A Kerala government official has been suspended after a departmental inquiry concluded that she had violated service rules by allowing a prayer meeting at her office, apparently to drive away "negative energy".
At the event in the office of K.A. Bindu, the child protection officer in Thrissur, an employee donned a cassock and carried a Bible to seek divine intervention to quell the "negative energy" she used to complain frequently about, the inquiry said.
Government offices in Kerala do not allow any religious rituals on their premises.
The probe was conducted by the district women and child development officer. As is standard practice, district collector V.R. Krishna Teja has ordered another inquiry by one of the sub-collectors, who is likely to submit the report in a week, a senior government official told The Telegraph on Monday.
The web portal of Malayala Manorama quoted Bindu as saying she had received the suspension order, dated November 16, only on Monday.
"I was on leave on November 18 (when it was served). I got the suspension order when I came to the office today (Monday), hence I am leaving (returning home)," she was quoted as saying.
"The usual period of suspension is six months; any extension of the suspension period is up to the department," the government source who spoke to this newspaper said.
The prayer meeting was held at 4.30pm on September 29, the source, who declined to be named, said. "It seems the officer (Bindu) felt there was some negative energy in her office since things were not going smoothly," he said.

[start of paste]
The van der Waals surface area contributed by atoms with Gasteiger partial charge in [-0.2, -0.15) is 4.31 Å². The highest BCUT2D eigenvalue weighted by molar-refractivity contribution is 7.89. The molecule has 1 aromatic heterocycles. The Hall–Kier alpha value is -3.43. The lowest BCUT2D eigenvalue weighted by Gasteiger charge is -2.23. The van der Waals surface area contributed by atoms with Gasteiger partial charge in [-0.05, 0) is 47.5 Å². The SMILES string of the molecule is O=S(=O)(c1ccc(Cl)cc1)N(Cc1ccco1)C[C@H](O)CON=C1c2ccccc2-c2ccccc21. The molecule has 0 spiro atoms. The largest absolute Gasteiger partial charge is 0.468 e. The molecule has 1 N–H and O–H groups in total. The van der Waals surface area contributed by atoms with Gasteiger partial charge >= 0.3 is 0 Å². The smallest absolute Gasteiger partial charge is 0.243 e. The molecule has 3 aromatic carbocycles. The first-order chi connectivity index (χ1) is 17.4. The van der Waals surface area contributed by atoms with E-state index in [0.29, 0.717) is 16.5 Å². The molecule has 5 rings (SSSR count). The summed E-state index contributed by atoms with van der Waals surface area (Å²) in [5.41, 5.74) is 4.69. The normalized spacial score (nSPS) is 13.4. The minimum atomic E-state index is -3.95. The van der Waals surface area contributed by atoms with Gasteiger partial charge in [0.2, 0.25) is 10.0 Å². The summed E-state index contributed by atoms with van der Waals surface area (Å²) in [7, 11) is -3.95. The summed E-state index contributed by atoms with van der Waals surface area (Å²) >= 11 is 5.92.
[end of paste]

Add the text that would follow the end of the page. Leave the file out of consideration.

The "solution" was suggested by the employee who eventually presided over the prayer. The employee, whose name has not been revealed, happens to be a trained pastor from a Christian denomination.
"The man turned up in a cassock and carried a copy of the Bible for the prayer that the staff didn't dare skip since a good number of them were not permanent employees," the source said.
Since Bindu's office was housed in the Thrissur district civil station -- a complex where almost all state government offices in the district are located --- the news spread fast. Local media picked up the story.
Bindu is free to appeal against her suspension to the secretary to the ministry of women and child development. After exhausting that option she can approach the Kerala Administrative Tribunal.
The source said that Kerala, irrespective of which party is in power, forbids government employees from adorning their desks or walls with portraits of a religious nature.
"The whole idea is to maintain the secular character of the State. Even computer screensavers (at government offices) cannot be of a religious nature," he said.
In neighbouring Karnataka, in contrast, almost all government offices display pictures of gods and goddesses and even observe religious rituals like the Ayudha Puja during Dasara.
The Kerala government also prohibits its employees from being office-bearers of any religious or communal organisation. Kerala High Court had in May 2022 held that Rule 67A of the Kerala Government Servants Conduct Rules prohibits government employees from holding any such position.
Bindu headed one of the four wings of the district unit of the women and child development ministry. There is a wing each for child development, child protection, women’s development and women’s protection.